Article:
Journal of Surgical Simulation 2022; 9: 138 - 144

Published: 16 December 2022


Original article

Impact of redeployment on core surgical trainees in response to the COVID-19 pandemic: a regional survey

Thomas Riley and Ambareen Kausar
Corresponding author: Thomas Riley, Department of Urology, The York Hospital, Wiggington Road, York, YO31 8HE, UK. Email:


Background: The COVID-19 pandemic necessitated a widespread redistribution of the medical workforce. This survey aims to quantify the extent to which core surgical trainees (CSTs) were redeployed, assess the training provided and evaluate the impact on training and wellbeing.

Methods: An electronic survey was emailed to all CSTs in the north of England during the peak of the pandemic. The survey was live from 1 April 2020 to 15 April 2020 with a follow-up survey between 17 July 2020 and 31 July 2020.

Results: Of 327 CSTs who were emailed, 135 responded (41%). Almost half had either been redeployed (26%) or were awaiting redeployment (22%). Redeployment was mostly to critical care (40%), acute medicine (25%) and COVID-19 wards (20%). Although some examples of good training were reported, 63% had no formal training before redeployment and only 14% felt fully prepared. Follow-up data revealed only 45% of redeployed trainees received induction and 31% believed they were asked to work above their competency level. 76% were worried about passing COVID-19 to family and friends, 63% reported low mood, 61% reported heightened anxiety and one trainee reported accessing psychological support services. Operative experience was reduced or absent in 98% regardless of redeployment status and 69% were worried about career progression.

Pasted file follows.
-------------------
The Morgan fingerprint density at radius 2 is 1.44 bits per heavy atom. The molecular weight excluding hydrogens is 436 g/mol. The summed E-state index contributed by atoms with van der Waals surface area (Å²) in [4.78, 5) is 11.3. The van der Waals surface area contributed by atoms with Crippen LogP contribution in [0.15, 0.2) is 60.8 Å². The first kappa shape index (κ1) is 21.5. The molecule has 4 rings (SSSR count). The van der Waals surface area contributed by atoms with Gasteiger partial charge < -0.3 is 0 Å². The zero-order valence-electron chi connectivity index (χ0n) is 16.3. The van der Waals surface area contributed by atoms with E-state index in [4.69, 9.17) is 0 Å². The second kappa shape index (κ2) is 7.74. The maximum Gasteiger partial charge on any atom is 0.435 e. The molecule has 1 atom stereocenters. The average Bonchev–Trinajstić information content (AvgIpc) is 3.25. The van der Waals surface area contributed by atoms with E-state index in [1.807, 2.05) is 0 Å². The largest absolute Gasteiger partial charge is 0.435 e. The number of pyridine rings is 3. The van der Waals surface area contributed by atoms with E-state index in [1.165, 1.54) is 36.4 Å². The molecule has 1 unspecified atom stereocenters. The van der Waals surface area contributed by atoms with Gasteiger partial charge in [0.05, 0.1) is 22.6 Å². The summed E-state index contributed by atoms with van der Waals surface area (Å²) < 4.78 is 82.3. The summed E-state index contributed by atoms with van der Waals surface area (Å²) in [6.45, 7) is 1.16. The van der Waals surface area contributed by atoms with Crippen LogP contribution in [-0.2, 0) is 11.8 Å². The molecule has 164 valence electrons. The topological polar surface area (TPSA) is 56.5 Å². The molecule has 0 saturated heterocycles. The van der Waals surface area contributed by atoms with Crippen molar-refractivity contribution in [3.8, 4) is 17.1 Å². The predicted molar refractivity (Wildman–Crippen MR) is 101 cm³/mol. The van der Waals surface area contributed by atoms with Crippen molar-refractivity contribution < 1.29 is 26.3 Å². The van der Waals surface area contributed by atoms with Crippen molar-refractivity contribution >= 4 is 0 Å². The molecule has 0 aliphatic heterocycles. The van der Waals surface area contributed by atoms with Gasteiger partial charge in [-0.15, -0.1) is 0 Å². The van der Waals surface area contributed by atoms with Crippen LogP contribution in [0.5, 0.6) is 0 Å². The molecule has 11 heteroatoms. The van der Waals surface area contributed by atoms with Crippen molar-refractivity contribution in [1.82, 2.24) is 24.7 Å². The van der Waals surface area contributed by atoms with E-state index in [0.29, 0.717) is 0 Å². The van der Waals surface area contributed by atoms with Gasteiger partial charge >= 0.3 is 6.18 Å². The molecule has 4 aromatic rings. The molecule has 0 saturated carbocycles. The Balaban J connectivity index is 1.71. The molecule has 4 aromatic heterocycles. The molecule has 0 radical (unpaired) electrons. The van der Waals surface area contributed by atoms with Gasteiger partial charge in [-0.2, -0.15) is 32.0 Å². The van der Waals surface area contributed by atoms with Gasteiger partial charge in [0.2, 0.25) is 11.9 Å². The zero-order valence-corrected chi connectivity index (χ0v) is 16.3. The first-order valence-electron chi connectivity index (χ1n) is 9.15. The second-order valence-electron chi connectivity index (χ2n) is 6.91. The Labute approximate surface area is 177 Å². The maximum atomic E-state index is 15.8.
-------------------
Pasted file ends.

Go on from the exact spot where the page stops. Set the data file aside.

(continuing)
Conclusion: There was a high rate of redeployment of CSTs but provision of training was limited and most trainees reported a detrimental impact on training and wellbeing. These issues should be addressed should further redeployment be required. A focus on novel methods of surgical training is paramount should access to traditional operative experience continue to be reduced.


surgical; training; redeployment; COVID-19; wellbeing; education;